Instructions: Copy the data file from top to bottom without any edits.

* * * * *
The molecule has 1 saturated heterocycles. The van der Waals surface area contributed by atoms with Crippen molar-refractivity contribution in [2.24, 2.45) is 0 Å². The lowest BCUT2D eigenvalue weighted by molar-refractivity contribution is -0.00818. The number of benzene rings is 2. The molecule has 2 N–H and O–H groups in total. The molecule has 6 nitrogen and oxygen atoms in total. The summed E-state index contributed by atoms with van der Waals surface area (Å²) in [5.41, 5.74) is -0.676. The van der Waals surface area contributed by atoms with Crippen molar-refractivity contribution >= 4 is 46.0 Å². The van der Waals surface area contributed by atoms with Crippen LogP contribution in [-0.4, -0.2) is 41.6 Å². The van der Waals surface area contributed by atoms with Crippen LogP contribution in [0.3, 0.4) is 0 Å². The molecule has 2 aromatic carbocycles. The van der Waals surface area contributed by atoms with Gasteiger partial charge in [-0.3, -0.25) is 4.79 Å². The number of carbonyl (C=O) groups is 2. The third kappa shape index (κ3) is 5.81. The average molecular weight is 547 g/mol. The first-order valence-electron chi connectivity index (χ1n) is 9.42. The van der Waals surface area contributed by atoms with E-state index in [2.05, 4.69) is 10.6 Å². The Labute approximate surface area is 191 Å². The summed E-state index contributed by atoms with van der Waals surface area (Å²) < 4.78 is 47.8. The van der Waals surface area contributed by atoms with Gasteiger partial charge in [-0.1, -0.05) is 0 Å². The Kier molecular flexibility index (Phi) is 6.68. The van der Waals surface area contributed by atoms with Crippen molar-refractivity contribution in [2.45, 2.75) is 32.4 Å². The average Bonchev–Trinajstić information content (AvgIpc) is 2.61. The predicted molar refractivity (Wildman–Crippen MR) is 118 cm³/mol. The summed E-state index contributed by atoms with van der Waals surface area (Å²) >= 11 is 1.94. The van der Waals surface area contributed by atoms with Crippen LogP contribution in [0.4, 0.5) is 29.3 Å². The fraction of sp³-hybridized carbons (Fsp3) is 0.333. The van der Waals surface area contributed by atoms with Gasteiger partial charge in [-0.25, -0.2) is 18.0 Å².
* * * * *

The molecule has 1 saturated heterocycles. The van der Waals surface area contributed by atoms with Crippen molar-refractivity contribution in [2.24, 2.45) is 0 Å². The lowest BCUT2D eigenvalue weighted by molar-refractivity contribution is -0.00818. The number of benzene rings is 2. The molecule has 2 N–H and O–H groups in total. The molecule has 6 nitrogen and oxygen atoms in total. The summed E-state index contributed by atoms with van der Waals surface area (Å²) in [5.41, 5.74) is -0.676. The van der Waals surface area contributed by atoms with Crippen molar-refractivity contribution >= 4 is 46.0 Å². The van der Waals surface area contributed by atoms with Crippen LogP contribution in [-0.4, -0.2) is 41.6 Å². The van der Waals surface area contributed by atoms with Crippen LogP contribution in [0.3, 0.4) is 0 Å². The molecule has 2 aromatic carbocycles. The van der Waals surface area contributed by atoms with Gasteiger partial charge in [-0.3, -0.25) is 4.79 Å². The number of carbonyl (C=O) groups is 2. The third kappa shape index (κ3) is 5.81. The average molecular weight is 547 g/mol. The first-order valence-electron chi connectivity index (χ1n) is 9.42. The van der Waals surface area contributed by atoms with E-state index in [2.05, 4.69) is 10.6 Å². The Labute approximate surface area is 191 Å². The summed E-state index contributed by atoms with van der Waals surface area (Å²) < 4.78 is 47.8. The van der Waals surface area contributed by atoms with Gasteiger partial charge in [-0.1, -0.05) is 0 Å². The Kier molecular flexibility index (Phi) is 6.68. The van der Waals surface area contributed by atoms with Crippen molar-refractivity contribution in [2.45, 2.75) is 32.4 Å². The average Bonchev–Trinajstić information content (AvgIpc) is 2.61. The predicted molar refractivity (Wildman–Crippen MR) is 118 cm³/mol. The summed E-state index contributed by atoms with van der Waals surface area (Å²) >= 11 is 1.94. The van der Waals surface area contributed by atoms with Crippen LogP contribution in [0.4, 0.5) is 29.3 Å². The fraction of sp³-hybridized carbons (Fsp3) is 0.333. The van der Waals surface area contributed by atoms with Gasteiger partial charge in [-0.25, -0.2) is 18.0 Å².